Intrinsically fluorescent proteins such as those originating from the Aequorea victoria green fluorescent protein (GFP) are popular reporters for intracellular localization, protein folding, protein expression, and protein-protein interaction studies using fluorescence microscopy.1 GFPs have been the subject of detailed biochemical, biophysical, and mutational studies, with the mutational work having extended the color range from blue to yellow-green.1 Red intrinsic fluorescent proteins with origins in Anthozoa species complement the emission color palette of GFPs, 2, 3, 4, 5 and they are in high demand for protein-protein interaction studies based on fluorescence resonance energy transfer (FRET), for in vivo multicolor tracking studies, and for cellular investigations where autofluorescence poses a problem. Of these, HcRed is a novel far-red fluorescent protein generated by coupled site-directed and random mutagenesis of a chromoprotein cloned from the sea anemone Heteractis crispa.3 Although used as a marker in fluorescence-based investigations,6, 7 little is known about its biophysical properties. In particular, an improved understanding of the spectroscopic behavior of HcRed is necessary for a correct interpretation of FRET results in which it is used as an acceptor. In this paper, we report on the biophysics of HcRed. Through a combination of single molecule and ensemble spectroscopic methods, we demonstrate that HcRed exists as a stable dimer while in a dilute solution and elucidate the mechanism of interaction between two spectrally distinct chromophores present in HcRed dimers. The information provided here is essential in the eventual use of such fluorescent reporters in quantitative microscopy studies. Our study builds upon the general effort to understand how intrinsic fluorescent proteins work, thus helping to define future avenues to improve the photophysical properties of such popular fluorescent markers.
Materials and Methods
Cloning, expression, and purification of HcRed is detailed in Ref. 3. The monomeric GFP used in these studies is the super folder GFP.8 In our solution experiments, samples were prepared by diluting HcRed in phosphate buffered saline (PBS, pH 7.4, Dulbecco) to concentrations of [for fluorescence correlation spectroscopy (FCS) experiments] and (for steady-state spectroscopy and time-correlated single-photon counting). For the single-molecule spectroscopy experiments, we immobilized HcRed proteins in water-filled pores of polyacrylamide gels, as described in Ref. 9. Briefly, a solution of HcRed in PBS was mixed with a PBS solution containing 2% by weight of polyacrylamine (Agfa, MW 25000) and then sandwiched between two clean cover glasses. A similar procedure was used for the preparation of GFP samples.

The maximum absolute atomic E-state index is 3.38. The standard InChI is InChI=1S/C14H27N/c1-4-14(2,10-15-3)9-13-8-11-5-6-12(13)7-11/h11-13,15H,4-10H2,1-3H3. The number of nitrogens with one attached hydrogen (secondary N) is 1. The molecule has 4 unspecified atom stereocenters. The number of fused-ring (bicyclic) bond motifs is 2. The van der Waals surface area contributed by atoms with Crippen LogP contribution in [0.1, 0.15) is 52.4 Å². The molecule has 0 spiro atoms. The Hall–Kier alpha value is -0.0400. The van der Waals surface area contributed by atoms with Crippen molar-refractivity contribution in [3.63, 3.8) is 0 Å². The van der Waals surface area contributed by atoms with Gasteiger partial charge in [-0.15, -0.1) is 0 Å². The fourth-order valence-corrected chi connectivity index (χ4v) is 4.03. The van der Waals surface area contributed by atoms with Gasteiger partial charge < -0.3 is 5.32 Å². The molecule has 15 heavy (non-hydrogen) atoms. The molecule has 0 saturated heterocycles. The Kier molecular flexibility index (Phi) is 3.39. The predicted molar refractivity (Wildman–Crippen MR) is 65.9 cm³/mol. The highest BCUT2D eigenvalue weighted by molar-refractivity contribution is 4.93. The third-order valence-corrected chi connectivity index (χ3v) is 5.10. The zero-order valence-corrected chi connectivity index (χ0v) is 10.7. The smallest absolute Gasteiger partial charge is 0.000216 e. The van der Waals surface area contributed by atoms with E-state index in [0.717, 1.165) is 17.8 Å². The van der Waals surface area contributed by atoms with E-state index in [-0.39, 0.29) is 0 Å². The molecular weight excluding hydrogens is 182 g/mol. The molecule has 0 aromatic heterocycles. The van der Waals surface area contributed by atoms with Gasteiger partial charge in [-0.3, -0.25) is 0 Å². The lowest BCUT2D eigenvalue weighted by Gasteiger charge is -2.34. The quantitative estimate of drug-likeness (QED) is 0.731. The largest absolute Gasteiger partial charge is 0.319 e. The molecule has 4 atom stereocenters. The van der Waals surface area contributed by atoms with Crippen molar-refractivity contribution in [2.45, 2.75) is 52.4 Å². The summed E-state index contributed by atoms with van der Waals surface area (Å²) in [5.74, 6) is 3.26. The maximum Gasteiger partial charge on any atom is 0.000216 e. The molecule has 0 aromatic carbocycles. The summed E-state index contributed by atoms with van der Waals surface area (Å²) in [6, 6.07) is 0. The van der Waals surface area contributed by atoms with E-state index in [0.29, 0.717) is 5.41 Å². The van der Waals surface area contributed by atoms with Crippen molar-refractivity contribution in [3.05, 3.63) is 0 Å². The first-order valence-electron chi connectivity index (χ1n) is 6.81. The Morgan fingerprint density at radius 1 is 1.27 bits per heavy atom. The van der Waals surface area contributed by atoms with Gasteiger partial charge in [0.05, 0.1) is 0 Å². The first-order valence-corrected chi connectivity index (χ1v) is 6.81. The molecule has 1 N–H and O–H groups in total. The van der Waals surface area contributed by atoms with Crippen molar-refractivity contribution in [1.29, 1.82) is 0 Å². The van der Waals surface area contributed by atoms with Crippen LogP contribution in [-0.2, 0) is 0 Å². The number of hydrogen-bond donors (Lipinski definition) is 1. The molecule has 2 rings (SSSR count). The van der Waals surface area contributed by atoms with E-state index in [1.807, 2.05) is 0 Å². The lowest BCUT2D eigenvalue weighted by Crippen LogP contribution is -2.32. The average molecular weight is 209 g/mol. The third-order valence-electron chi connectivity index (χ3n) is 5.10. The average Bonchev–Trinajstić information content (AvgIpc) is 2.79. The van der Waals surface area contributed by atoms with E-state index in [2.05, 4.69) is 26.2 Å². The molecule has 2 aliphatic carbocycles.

UV-VIS absorption spectra were recorded with a Lambda 6 spectrophotometer (Perkin-Elmer). Fluorescence spectra were recorded with a Spex Fluorolog 1500 fluorimeter (Spex Industries). The fluorescence quantum yield of HcRed in PBS was measured relative to that of Texas Red (Sigma Aldrich) in water with using excitation. Time-correlated single-photon counting (TCSPC) experiments were performed using either 470-nm or 570-nm pulsed excitation from the frequency-double output of a Titanium:Sapphire laser (Mira 900 from Coherent, pulse width , repetition rate ) pumped by an -ion laser (Spectra Physics 2080 Beamlok). For these experiments, a pulse picker (Conoptics, Inc.) was used to reduce the repetition rate of the laser to . Isotropic and anisotropic fluorescence decays were detected using a microchannel plate photomultiplier (Hamamatsu, response time of ) coupled to a monochromator (Acton Research). Fluorescence decays were collected with a TCSPC board (SPC630, Becker & Hickl GmbH) in 4096 channels with 10,000 photon counts in the peak and analyzed by a reweighted iterative reconvolution method based on the Levenberg-Marquardt algorithm. Details on the TCSPC setup and the fluorescence lifetime analysis have been published previously.9
Fluorescence Correlation Spectroscopy
For FCS experiments, we excited HcRed with the 594-nm line of a laser (Uniphase). The excitation power at the sample was adjusted using a polarizer combined with a half-wave plate. The laser light was steered into an inverted confocal microscope (IX-71, Olympus-Japan) by a dichroic mirror (590DRLP, Chroma Technologies) and focused into the sample by a water-immersion objective (Olympus Japan, 1.2 NA, ). Fluorescence was collected from the sample through the same lens, spectrally filtered by the dichroic mirror and a bandpass filter (650/50HQBP, Chroma Technologies), spatially filtered by a pinhole, split by a 50/50 beamsplitter, and last imaged onto two single-photon avalanche photodiodes (SPAD, SPCM AQR 14, Perkin-Elmer). The signals from the SPADs were cross-correlated by a fast hardware correlator (ALV5000/E-FAST, ALV-Laser ) whose lag-time resolution is . Curve fitting of the FCS data was performed using Igor Pro 5.2 (WaveMetrics, Inc.).